This said, the overall survey finds British Columbians remain concerned with house prices and rents, and point to housing diversity as an issue. Three-quarters (74 per cent) agree “home prices and rents remain high because there are too few housing options.”

Agreement with this sentiment is high across all regions of the province, including Vancouver Island (72 per cent).

British Columbians do not see an improvement in housing affordability. Overall, only one-quarter of British Columbians think the number of affordable housing options has increased in the province in the past two years while one-quarter (26 per cent) say the number has stayed the same and nearly half (45 per cent) say the number of affordable options has decreased, with 26 per cent saying by “a lot” and 20 per cent saying by a “little.”

Saanich for its part has promised to improve the supply and diversity of affordable housing.


Like us on Facebook and follow us on Twitter

wolfgang.depner@saanichnews.com

Get local stories you won't find anywhere else right to your inbox.
Sign up here

Just Posted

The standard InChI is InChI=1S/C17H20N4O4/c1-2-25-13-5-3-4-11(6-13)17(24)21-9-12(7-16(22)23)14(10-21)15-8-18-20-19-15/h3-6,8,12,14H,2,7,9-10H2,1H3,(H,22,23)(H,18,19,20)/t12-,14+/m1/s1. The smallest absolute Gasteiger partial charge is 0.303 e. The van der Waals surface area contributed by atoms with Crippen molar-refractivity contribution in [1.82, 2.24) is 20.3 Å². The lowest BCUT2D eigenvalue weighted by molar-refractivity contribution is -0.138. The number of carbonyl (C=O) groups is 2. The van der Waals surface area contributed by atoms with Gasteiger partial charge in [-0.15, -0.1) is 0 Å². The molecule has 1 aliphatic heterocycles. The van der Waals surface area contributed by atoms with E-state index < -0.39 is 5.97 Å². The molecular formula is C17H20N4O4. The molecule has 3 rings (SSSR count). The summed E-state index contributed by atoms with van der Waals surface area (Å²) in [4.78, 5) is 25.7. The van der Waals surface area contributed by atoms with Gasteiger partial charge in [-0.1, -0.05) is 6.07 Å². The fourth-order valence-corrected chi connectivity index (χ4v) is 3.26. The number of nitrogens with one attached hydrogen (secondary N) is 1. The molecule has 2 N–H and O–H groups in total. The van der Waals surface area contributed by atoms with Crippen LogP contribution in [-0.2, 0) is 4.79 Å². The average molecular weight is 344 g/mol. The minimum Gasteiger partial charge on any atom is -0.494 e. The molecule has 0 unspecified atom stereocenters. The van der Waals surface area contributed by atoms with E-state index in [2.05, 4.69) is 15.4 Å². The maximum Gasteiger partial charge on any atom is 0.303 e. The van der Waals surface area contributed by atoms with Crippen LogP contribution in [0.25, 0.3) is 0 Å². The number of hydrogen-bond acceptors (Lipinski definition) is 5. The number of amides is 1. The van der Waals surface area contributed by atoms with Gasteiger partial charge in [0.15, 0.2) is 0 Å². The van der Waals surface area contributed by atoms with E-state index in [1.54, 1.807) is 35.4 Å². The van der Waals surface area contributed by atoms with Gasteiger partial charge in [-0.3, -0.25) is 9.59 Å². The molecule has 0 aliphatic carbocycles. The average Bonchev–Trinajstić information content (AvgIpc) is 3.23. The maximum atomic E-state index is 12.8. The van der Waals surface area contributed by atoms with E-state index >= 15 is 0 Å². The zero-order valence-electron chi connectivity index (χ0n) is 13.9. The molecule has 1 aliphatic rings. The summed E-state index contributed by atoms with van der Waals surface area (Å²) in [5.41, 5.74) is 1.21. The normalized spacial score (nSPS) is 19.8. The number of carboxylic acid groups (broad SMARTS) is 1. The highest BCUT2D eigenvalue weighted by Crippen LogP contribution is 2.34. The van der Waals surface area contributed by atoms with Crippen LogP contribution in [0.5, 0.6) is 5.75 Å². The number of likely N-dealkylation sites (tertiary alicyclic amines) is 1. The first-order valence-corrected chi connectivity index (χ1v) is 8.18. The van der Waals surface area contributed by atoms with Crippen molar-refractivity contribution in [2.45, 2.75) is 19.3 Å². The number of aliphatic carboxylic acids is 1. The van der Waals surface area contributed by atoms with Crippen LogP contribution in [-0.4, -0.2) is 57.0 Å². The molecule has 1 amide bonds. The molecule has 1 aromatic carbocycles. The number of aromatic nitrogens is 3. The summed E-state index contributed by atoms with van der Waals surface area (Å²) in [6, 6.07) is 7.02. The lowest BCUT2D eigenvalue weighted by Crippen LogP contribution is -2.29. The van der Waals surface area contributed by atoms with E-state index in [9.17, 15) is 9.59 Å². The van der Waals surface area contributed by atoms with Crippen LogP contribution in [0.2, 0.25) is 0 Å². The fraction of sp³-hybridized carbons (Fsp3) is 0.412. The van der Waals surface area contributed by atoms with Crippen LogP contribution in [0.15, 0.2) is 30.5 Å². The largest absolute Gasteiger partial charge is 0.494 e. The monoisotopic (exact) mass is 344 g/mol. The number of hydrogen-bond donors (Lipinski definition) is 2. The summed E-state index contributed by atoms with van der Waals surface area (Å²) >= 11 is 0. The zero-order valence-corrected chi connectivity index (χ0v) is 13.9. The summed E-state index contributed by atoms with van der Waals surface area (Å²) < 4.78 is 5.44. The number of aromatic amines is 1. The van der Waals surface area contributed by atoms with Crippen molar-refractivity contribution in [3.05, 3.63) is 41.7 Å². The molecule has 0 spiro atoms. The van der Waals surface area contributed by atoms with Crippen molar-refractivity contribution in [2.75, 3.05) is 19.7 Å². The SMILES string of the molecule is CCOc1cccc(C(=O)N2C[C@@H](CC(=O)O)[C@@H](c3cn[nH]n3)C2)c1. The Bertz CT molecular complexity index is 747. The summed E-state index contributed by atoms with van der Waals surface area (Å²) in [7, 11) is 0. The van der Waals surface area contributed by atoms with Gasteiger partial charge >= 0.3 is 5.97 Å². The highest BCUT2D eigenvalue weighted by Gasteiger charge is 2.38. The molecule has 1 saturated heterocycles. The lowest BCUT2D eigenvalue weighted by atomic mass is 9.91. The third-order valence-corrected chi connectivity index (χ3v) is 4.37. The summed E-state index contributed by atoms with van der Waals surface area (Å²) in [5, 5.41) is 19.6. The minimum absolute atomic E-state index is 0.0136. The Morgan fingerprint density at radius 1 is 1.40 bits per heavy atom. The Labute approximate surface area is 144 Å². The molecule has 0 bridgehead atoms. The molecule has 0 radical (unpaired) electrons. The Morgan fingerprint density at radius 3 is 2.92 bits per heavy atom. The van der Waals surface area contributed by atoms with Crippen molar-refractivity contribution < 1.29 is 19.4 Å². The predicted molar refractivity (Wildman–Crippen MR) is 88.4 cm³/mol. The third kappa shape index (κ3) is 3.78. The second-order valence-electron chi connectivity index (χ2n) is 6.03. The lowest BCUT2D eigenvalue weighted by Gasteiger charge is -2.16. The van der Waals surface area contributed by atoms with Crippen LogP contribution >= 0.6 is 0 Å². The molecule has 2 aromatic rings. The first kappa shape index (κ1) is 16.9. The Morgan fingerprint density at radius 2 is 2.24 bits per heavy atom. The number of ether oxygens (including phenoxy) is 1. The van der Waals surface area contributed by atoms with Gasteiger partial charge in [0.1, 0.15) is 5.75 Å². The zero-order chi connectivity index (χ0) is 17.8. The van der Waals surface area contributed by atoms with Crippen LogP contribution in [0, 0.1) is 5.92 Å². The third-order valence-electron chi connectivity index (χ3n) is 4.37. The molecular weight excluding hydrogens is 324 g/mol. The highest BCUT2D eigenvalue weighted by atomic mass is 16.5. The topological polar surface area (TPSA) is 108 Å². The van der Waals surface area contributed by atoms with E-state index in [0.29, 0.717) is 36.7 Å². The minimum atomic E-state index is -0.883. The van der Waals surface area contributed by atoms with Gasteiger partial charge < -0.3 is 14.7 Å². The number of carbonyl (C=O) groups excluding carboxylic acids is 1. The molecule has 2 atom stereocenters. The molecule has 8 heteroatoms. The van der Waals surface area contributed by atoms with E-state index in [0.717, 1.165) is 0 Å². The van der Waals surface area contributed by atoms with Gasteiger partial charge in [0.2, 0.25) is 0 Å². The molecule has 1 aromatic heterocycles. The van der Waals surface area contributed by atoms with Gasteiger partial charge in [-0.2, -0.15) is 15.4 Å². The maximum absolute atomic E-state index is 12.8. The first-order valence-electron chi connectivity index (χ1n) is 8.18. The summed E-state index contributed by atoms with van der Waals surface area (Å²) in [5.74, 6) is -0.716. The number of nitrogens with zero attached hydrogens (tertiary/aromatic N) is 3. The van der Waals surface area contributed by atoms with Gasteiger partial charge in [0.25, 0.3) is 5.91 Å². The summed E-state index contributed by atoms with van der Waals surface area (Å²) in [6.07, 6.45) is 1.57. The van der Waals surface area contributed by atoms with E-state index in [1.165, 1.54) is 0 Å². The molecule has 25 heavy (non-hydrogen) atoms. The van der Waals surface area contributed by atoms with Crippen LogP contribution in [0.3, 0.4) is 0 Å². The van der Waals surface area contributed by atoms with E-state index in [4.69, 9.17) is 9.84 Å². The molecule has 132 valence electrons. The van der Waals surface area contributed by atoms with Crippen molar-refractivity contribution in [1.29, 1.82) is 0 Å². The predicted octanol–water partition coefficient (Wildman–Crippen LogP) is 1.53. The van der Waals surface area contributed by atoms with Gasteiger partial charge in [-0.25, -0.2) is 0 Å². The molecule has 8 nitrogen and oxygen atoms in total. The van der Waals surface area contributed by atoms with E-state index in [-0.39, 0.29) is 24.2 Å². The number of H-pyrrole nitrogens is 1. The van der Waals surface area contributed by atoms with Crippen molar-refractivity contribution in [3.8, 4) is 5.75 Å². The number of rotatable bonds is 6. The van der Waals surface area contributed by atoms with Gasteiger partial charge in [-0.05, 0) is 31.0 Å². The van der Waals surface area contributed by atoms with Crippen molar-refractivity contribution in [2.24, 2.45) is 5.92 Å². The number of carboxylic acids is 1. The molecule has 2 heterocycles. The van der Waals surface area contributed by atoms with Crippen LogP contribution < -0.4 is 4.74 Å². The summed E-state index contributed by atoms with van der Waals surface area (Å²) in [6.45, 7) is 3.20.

Rare white orca spotted hunting off shores of Alaska for first time

Tl’uk seems healthy and strong, says researcher

Mental health challenges add to youth stress load

Part 2 in a Black Press series on Youth Homelessness

Langford bike park rolling along to completion

New park a tribute to Jordie Lunn’s legacy

Oak Bay council places 60-day protection order on Island Road house

Developer pulled heritage agreement over ‘exorbitant’ $417,000 fees

Saanich council to dig into long-awaited garden suite study

Detached suites keep families close, provide financial flexibility, mayor says

VIDEO: Greater Victoria police officers try bhangra dancing with social media star

Gurdeep Pandher leads bhangra lesson on front lawn of the BC Legislature building

Captain Horvat’s OT marker lifts Canucks to 4-3 win over Blues

Vancouver takes 2-0 lead in best-of-7 NHL playoff series with St. Louis

Widow of slain Red Deer doctor thanks community for support ahead of vigil

Fellow doctors, members of the public will gather for a physically-distanced vigil in central Alberta

Taking dog feces and a jackhammer to neighbourhood dispute costs B.C. man $16,000

‘Pellegrin’s actions were motivated by malice …a vindictive, pointless, dangerous and unlawful act’

Racist stickers at Keremeos pub leaves group uneasy and angry

The ‘OK’ hand gesture is a known hate-symbol

VIDEO: World responds to B.C. girl after pandemic cancels birthday party

Dozens of cards and numerous packages were delivered to six-year-old Charlie Manning

Expected fall peak of COVID-19 in Canada could overwhelm health systems: Tam

National modelling projections released Friday show an expected peak in cases this fall

Hundreds of sea lions to be killed on Columbia River in effort to save endangered fish

Nearly 22,000 comments received during public review were opposed, fewer than 200 were for

Most Read